Power breakout

October 7, 2010 8:16:17 PM CDT

Here we have another prototyping tool: a board that does nothing but carry power and ground.

Power distribution is one thing traditional breadboards do well. Those rails running along both sides are so convenient that you don't realize how many taps you've made until it's time to strip the board for another project and you have to pull out all the jumpers.

Haystacking makes you more aware of your power connections. It isn't necessarily harder to run power anywhere, but the freeform layout means you have to look for the nearest connection point. It also means that the traditional rails-on-both-sides model doesn't work so well, mostly because it's hard to say where the 'sides' are.

This board gives you a central point where you can make half a dozen connections. The pads on the sides make it possible to daisy-chain boards together, so you can drop power nodes wherever you need them.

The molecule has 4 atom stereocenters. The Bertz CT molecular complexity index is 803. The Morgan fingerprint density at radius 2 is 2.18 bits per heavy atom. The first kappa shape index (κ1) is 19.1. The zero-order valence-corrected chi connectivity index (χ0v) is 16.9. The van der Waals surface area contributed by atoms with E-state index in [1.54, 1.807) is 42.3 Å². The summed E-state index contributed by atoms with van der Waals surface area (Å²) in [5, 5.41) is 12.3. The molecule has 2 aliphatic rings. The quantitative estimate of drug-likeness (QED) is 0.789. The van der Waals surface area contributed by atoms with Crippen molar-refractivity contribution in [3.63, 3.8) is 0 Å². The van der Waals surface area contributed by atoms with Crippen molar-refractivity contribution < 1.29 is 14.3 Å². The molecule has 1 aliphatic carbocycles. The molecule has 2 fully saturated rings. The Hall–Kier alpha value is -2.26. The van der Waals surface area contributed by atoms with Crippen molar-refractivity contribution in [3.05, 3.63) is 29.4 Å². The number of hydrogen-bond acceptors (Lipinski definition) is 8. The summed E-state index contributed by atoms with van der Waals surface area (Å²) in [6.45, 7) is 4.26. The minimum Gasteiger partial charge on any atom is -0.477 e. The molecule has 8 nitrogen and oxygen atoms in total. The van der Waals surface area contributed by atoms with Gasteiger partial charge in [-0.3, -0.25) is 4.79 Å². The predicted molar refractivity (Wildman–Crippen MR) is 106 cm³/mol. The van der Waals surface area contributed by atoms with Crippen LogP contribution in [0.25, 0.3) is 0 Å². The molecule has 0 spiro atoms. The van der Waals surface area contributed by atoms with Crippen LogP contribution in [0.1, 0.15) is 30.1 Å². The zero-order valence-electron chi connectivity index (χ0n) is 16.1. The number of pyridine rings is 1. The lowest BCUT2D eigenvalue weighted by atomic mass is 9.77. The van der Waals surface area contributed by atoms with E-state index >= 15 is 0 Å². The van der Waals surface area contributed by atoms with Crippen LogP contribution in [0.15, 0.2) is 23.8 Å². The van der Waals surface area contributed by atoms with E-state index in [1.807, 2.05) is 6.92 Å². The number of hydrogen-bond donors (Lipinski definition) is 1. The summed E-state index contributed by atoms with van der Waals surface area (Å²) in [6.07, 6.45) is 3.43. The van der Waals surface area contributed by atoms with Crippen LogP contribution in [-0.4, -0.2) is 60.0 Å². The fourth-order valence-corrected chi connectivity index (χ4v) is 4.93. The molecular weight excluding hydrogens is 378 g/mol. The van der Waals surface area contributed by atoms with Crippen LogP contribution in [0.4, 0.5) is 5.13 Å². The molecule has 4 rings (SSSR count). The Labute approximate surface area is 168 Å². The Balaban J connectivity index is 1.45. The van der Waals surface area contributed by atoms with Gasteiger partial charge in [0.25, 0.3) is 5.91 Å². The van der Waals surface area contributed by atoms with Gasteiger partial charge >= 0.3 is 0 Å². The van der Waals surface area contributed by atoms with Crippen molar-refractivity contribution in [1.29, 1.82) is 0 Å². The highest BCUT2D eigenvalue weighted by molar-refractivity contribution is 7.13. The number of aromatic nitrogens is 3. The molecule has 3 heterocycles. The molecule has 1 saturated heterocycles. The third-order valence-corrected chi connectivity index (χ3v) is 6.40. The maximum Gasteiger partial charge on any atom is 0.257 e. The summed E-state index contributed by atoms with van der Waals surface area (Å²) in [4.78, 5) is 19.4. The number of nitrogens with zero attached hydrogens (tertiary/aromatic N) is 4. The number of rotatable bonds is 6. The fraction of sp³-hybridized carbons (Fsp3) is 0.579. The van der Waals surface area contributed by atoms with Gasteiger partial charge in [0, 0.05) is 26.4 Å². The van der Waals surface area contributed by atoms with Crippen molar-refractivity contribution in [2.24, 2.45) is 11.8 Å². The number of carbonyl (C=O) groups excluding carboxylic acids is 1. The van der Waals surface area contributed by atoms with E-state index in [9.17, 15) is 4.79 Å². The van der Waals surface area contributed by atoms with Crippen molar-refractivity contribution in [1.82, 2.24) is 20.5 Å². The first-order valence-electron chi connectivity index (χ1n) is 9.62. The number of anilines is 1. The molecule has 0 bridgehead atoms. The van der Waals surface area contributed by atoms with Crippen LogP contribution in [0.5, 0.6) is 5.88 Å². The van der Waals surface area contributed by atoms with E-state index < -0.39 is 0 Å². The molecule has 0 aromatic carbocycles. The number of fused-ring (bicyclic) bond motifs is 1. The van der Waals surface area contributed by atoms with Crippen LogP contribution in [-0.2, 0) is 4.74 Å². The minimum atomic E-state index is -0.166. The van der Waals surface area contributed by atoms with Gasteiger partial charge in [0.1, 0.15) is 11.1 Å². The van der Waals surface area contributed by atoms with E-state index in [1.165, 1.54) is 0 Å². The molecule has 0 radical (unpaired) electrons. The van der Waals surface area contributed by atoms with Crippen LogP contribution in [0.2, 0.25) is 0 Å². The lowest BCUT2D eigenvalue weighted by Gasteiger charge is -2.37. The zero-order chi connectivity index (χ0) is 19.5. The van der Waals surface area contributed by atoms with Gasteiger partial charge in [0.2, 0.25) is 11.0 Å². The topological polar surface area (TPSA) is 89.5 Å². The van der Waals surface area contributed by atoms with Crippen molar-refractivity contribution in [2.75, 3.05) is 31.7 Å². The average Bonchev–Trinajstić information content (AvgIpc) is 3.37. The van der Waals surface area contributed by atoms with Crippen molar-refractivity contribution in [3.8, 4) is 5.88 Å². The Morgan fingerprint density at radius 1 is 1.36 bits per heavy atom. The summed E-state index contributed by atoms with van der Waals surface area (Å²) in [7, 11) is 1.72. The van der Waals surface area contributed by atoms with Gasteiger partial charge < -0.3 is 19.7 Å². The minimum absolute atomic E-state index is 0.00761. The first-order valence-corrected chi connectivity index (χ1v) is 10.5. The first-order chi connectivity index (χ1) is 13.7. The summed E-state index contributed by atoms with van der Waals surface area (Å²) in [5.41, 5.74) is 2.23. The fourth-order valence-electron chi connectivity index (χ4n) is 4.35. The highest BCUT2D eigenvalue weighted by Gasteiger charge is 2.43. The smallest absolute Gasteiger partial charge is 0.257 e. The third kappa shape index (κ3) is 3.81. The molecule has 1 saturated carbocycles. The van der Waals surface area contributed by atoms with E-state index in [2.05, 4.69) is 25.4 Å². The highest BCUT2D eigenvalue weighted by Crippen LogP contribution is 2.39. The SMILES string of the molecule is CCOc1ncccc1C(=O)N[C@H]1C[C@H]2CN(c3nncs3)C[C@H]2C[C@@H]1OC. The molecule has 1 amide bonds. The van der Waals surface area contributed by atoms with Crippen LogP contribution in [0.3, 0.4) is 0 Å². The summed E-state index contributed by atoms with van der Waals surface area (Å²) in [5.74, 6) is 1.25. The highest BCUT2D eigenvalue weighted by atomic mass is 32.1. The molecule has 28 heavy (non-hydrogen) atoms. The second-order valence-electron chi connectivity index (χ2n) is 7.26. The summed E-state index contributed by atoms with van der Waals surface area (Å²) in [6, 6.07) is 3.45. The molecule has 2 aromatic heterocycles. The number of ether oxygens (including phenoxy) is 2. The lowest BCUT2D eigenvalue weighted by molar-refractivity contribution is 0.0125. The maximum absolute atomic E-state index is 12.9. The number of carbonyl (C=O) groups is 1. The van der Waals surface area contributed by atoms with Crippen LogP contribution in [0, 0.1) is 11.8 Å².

There's a 10uF capacitor in the center to keep ground-bounce and other noise from moving all over the circuit, and an LED so you know at a glance whether power has made it that far into the circuit.

The lower image shows a failed eariler version of the same board. I originally put the daisy-chain pads in the center, but when I tried to wire the first board, I realized that the incoming power and ground lines would be inverted.. to get power to the upper set of pads and ground to the lower ones, the red wire would have to go to the lower daisy-chain pad and the black wire would have to go to the upper one. That may not be a huge problem, but it's a source of potential confusion, and was worth eliminating.